Working to find actionable solutions to the nation's key challenges.

Project Background

Under the leadership of former Secretaries of Agriculture Dan Glickman and Ann M. Veneman and former Secretaries of Health and Human Services Mike Leavitt and Donna Shalala, the BPC launched its Prevention Initiative in March 2011 with the goal of identifying opportunities for constructive engagement with the public and private sectors to reduce obesity and chronic disease and their associated health care costs. The initiative brings together key subject matter experts, policymakers, business leaders, and nonprofit stakeholders to identify opportunities for collaborative action and accelerate the uptake of promising prevention innovations.

Following a year of outreach to stakeholders and experts across sectors, the initiative released its report, Lots to Lose: How America’s Health and Obesity Crisis Threatens our Economic Future, in June of 2012. The report’s recommendations focus on opportunities for collaborative, bipartisan action in four categories: healthy families, healthy schools, healthy workplaces, and healthy communities. The report also identified cross-cutting recommendations in the areas of: food and farm policy, public awareness and marketing, and information sharing and analysis.

Following the release of its report, the initiative has chosen to focus on implementing a short list of key recommendations including:

  • Developing healthy institutions, including the Department of Defense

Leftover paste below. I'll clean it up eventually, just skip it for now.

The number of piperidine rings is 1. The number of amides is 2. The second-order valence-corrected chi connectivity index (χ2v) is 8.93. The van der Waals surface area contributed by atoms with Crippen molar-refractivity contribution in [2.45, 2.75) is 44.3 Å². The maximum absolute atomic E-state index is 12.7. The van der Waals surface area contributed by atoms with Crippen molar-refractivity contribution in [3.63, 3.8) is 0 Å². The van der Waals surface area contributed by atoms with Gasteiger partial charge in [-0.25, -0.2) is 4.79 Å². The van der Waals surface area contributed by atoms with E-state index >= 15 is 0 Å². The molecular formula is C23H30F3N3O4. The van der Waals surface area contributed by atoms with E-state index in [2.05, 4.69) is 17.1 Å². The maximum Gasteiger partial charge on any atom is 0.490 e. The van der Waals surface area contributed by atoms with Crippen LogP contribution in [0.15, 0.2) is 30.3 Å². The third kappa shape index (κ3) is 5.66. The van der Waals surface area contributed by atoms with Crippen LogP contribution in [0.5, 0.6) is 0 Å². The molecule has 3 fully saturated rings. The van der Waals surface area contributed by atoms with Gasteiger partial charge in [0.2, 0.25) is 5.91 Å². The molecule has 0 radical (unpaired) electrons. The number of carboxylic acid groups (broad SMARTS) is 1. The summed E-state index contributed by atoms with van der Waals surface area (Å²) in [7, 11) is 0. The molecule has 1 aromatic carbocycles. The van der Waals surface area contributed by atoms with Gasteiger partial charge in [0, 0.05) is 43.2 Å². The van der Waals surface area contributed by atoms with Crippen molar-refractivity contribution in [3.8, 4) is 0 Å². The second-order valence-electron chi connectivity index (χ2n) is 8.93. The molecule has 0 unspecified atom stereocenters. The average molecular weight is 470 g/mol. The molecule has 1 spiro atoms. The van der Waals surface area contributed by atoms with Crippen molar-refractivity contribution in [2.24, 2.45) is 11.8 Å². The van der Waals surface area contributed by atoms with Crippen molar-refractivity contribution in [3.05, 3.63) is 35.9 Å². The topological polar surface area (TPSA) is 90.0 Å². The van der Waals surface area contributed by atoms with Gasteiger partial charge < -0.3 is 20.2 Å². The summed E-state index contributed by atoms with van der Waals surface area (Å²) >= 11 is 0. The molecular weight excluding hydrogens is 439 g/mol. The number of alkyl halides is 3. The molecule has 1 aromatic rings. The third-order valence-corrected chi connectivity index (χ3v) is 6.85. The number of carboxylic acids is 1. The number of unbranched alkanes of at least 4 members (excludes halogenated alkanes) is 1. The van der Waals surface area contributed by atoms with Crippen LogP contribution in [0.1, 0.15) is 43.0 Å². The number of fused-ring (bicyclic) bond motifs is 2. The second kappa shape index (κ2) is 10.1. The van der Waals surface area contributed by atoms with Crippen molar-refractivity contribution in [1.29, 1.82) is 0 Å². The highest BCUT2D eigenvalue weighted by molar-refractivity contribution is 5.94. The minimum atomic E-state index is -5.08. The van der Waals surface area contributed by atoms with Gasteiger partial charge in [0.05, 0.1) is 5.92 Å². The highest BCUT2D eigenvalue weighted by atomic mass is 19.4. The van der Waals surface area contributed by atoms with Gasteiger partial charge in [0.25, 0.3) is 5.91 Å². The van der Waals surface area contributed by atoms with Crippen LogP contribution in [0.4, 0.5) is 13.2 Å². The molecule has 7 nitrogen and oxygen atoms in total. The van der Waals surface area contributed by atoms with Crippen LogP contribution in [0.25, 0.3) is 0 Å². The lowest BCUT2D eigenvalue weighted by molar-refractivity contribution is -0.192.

• Demonstrating the cost containment potential of prevention
  • Improving nutrition and physical activity training for health care professionals
  • Aligning federal agriculture and nutrition policy with the Dietary Guidelines for Americans

In a crowded and often surprisingly politicized field, the BPC’s initiative is a neutral voice, with the capacity to: convene experts and senior decision makers; facilitate cross-sector partnerships; identify and promote best practices; and produce reports synthesizing data on those interventions that hold the most promise for improving health outcomes and reducing costs.


The Prevention Initiative intern will provide administrative support, attend meetings, work with project staff on writing and research, event planning, monitoring news and congressional activity, blogging, and communications activities.


  • Must be enrolled in an undergraduate or graduate school
  • Strong research and writing skills
  • Efficient worker with ability to multi-task
  • Ability to communicate clearly and effectively
  • Strong interest in health policy issues and knowledge of health, public health and/or health care reform

The Prevention Initiative has a Registered Dietitian on staff and is able to precept a Dietetic Intern. Please make it clear in your application that you would like receive DI credit for your internship and provide your internship coordinator’s contact information.